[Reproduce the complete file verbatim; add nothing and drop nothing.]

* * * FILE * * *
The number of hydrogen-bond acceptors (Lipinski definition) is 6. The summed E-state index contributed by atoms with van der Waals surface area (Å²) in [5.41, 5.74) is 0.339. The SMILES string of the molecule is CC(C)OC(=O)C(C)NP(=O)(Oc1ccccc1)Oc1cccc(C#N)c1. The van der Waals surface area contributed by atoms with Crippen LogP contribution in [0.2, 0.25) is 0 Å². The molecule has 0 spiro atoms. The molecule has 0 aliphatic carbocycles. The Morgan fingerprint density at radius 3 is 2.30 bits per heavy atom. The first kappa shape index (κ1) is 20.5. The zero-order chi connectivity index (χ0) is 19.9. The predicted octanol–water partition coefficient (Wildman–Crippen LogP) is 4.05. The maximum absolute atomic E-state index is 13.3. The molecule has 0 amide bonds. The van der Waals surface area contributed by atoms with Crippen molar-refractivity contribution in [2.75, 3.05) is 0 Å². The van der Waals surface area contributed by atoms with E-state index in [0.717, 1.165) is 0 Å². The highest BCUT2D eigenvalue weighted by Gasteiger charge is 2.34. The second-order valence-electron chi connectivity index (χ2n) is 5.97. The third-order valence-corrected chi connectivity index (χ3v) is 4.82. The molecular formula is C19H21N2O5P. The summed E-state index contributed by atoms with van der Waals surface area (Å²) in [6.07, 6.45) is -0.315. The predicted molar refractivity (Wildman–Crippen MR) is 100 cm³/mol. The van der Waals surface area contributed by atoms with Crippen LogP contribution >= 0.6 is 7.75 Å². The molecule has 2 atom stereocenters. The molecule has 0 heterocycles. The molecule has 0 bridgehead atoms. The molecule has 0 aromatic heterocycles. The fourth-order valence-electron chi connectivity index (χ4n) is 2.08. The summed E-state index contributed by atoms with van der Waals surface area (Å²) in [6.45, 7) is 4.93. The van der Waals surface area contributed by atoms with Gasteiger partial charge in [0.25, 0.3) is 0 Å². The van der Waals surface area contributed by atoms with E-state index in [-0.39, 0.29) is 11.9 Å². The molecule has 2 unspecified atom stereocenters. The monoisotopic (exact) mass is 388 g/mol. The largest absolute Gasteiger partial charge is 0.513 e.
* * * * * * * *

The number of hydrogen-bond acceptors (Lipinski definition) is 6. The summed E-state index contributed by atoms with van der Waals surface area (Å²) in [5.41, 5.74) is 0.339. The SMILES string of the molecule is CC(C)OC(=O)C(C)NP(=O)(Oc1ccccc1)Oc1cccc(C#N)c1. The van der Waals surface area contributed by atoms with Crippen LogP contribution in [0.2, 0.25) is 0 Å². The molecule has 0 spiro atoms. The molecule has 0 aliphatic carbocycles. The Morgan fingerprint density at radius 3 is 2.30 bits per heavy atom. The first kappa shape index (κ1) is 20.5. The zero-order chi connectivity index (χ0) is 19.9. The predicted octanol–water partition coefficient (Wildman–Crippen LogP) is 4.05. The maximum absolute atomic E-state index is 13.3. The molecule has 0 amide bonds. The van der Waals surface area contributed by atoms with Crippen molar-refractivity contribution in [2.75, 3.05) is 0 Å². The van der Waals surface area contributed by atoms with E-state index in [0.717, 1.165) is 0 Å². The highest BCUT2D eigenvalue weighted by Gasteiger charge is 2.34. The second-order valence-electron chi connectivity index (χ2n) is 5.97. The third-order valence-corrected chi connectivity index (χ3v) is 4.82. The molecular formula is C19H21N2O5P. The summed E-state index contributed by atoms with van der Waals surface area (Å²) in [6.07, 6.45) is -0.315. The predicted molar refractivity (Wildman–Crippen MR) is 100 cm³/mol. The van der Waals surface area contributed by atoms with Crippen LogP contribution >= 0.6 is 7.75 Å². The molecule has 2 atom stereocenters. The molecule has 0 heterocycles. The molecule has 0 bridgehead atoms. The molecule has 0 aromatic heterocycles. The fourth-order valence-electron chi connectivity index (χ4n) is 2.08. The summed E-state index contributed by atoms with van der Waals surface area (Å²) in [6.45, 7) is 4.93. The van der Waals surface area contributed by atoms with Gasteiger partial charge in [0.25, 0.3) is 0 Å². The van der Waals surface area contributed by atoms with E-state index in [-0.39, 0.29) is 11.9 Å². The molecule has 2 unspecified atom stereocenters. The monoisotopic (exact) mass is 388 g/mol. The largest absolute Gasteiger partial charge is 0.513 e.